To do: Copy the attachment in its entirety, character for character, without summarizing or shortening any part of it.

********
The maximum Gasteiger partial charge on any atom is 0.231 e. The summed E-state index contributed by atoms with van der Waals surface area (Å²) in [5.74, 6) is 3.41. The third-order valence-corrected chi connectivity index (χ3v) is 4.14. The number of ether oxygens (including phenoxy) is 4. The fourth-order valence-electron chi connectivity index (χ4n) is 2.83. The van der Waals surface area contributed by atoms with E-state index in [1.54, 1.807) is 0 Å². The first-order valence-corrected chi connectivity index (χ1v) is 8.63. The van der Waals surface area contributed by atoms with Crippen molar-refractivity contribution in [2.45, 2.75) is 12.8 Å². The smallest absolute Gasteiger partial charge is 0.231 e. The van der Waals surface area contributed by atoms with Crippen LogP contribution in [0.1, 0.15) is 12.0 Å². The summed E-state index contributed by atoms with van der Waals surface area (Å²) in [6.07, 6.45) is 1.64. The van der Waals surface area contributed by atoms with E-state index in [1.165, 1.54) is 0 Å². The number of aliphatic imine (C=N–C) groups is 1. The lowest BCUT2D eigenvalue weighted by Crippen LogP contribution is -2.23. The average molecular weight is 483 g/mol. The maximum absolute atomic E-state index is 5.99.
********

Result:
The maximum Gasteiger partial charge on any atom is 0.231 e. The summed E-state index contributed by atoms with van der Waals surface area (Å²) in [5.74, 6) is 3.41. The third-order valence-corrected chi connectivity index (χ3v) is 4.14. The number of ether oxygens (including phenoxy) is 4. The fourth-order valence-electron chi connectivity index (χ4n) is 2.83. The van der Waals surface area contributed by atoms with E-state index in [1.54, 1.807) is 0 Å². The first-order valence-corrected chi connectivity index (χ1v) is 8.63. The van der Waals surface area contributed by atoms with Crippen molar-refractivity contribution in [2.45, 2.75) is 12.8 Å². The smallest absolute Gasteiger partial charge is 0.231 e. The van der Waals surface area contributed by atoms with Crippen LogP contribution in [0.1, 0.15) is 12.0 Å². The summed E-state index contributed by atoms with van der Waals surface area (Å²) in [6.07, 6.45) is 1.64. The van der Waals surface area contributed by atoms with E-state index in [1.165, 1.54) is 0 Å². The number of aliphatic imine (C=N–C) groups is 1. The lowest BCUT2D eigenvalue weighted by Crippen LogP contribution is -2.23. The average molecular weight is 483 g/mol. The maximum absolute atomic E-state index is 5.99.